What is it about Camp Ramah?
Specifically, what is it about Camp Ramah’s theater program? A bunch of Jewish teens performing simplified Hebrew translations of classic musicals can apparently lead to the Great White Way. And this isn’t about a lone example—there is soon to be three different Camp Ramah alumni on Broadway at the same time—all of them in leading roles.
For one, Caissie Levy (Ramah Canada) is set to belt “Let It Go” as Elsa in Frozen starting in the spring. Ethan Slater (Ramah New England) is getting his big break as the titular character in the stage adaptation of Spongebob Squarepants this November (yes, it’s actually supposed to be good). And if Tony winner Ben Platt (Ramah California) is still starring in Dear Evan Hansen several months from now, that will be three Ramahniks at once. So what gives? What’s in the water, or bug juice, or whatever the heck it is they drink at Camp Ramah?
“Camp is a place where the arts are cherished and artistic talent is prized and cool,” says Ben Goldberg, who was Rosh Drama at Ramah Poconos 2013-2014. “It’s also a freeing environment for many children to try something new and take a risk, like singing in Hebrew in front of the whole camp.”
Goldberg recalls how students who would never audition for a show in English would participate in Hebrew-language productions. He says it “has the unintended consequence of making it less risky to participate, since no on understands anyway.”
(I didn’t go to sleepaway camp, but the drama teacher of my Jewish Day School was a Rosh Drama at Ramah a long time ago. Having been in both her Hebrew and English language productions in High School, I can only describe her approach as intense, but in an encouraging democratizing sort of way that could get talent from an ordinary nerd like blood from a very awkward adolescent stone.)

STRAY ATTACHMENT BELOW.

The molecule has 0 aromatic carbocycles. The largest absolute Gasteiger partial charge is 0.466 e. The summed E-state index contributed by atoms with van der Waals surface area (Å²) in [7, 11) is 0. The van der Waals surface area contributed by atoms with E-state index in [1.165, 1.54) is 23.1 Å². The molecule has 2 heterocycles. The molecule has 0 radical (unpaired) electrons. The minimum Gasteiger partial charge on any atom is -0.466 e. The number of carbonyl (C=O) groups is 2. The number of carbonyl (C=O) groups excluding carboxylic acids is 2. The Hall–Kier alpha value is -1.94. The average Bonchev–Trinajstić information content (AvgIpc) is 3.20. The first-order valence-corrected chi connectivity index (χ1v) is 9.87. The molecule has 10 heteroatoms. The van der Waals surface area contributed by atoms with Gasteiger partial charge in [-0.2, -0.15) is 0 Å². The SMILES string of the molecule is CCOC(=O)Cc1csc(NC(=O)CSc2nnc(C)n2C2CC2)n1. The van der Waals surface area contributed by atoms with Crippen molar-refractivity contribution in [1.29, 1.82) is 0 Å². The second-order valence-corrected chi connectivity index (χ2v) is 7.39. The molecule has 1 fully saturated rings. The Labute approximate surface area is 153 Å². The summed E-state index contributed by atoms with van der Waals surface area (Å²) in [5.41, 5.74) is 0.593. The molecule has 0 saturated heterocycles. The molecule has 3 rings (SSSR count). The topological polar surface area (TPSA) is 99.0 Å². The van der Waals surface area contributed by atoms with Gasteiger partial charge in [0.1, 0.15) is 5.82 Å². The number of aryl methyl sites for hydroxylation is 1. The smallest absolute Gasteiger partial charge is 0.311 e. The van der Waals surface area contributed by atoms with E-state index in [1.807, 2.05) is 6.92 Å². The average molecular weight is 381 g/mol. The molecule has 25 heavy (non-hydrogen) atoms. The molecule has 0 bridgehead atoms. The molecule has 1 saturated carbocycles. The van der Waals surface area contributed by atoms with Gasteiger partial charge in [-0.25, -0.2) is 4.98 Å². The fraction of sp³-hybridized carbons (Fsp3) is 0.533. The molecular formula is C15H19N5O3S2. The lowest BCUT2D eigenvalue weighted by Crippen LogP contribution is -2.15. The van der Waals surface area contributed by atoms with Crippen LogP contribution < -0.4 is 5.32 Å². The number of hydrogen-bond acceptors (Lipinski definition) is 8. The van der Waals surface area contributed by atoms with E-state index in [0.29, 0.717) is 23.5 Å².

While Ramah does love to brag on its famous alumni, talk to any Ramahnik and you’re likely to get fond reminiscences of, say, the time the camp made the questionable experience to produce Hairspray with no black cast members. But even the former campers who have made it big talk about camp as a formative experience. Caissie Levy, for example, who has been in starring roles on Broadway for several years now, wrote about her camp experiences back in 2009: “Ramah, in general, was a musical place and that really influenced me. Whether we were singing birkat hamazon, davening Shabbat Minhah, or having an oneg in the hadar, there was always song. That had a big impact on me.”
And Ben Platt? He went on late night TV to actually sing a bit of his Hebrew cover of “Luck Be A Lady.” And back in 2015, he and Levy appeared in concert together at the Jewish Theological Seminary to benefit Ramah’s arts program.
But Platt represents what Goldberg thinks might be the strongest part of a correlation between Ramah and later fame: class.
“Jewish summer camp is a luxury good,” he says. “Parents who can afford it for their children are likely to be the kind who will support their children’s decision to go into the arts, including bankrolling the years before their kids ‘make it.’”
Certainly, Platt would be the prime example—his father Marc is a prominent theater and film producer. In fact, father and son were both Tony nominated this past year (Papa Platt produced Indecent). Ben was as well-connected as any actor to ever step into an audition room.
But regardless of whether it’s talent alone, or talent plus money plus stage parents that puts these kids over the top, it’s pretty neat to have proud Jewish camp alumni onstage. And in a few months, they’re going to be both Spongebob and Elsa. It’s like the roster of a kindergartener’s dream team come to life. Plus, Spongebob and Elsa can both sing classic Broadway musicals in Hebrew.
Update: We heard from a reader that there is a current Ramahnik on Broadway: Rachel Katzke (Ramah Nyack and Berkshires) is in the cast of The School of Rock. While she had to take off most of the summer from camp so she could perform, she was able to come back to camp for one week. She wears her Ramah backpack to all her performances.
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Gabriela Geselowitz is a writer and the former editor of Jewcy.com.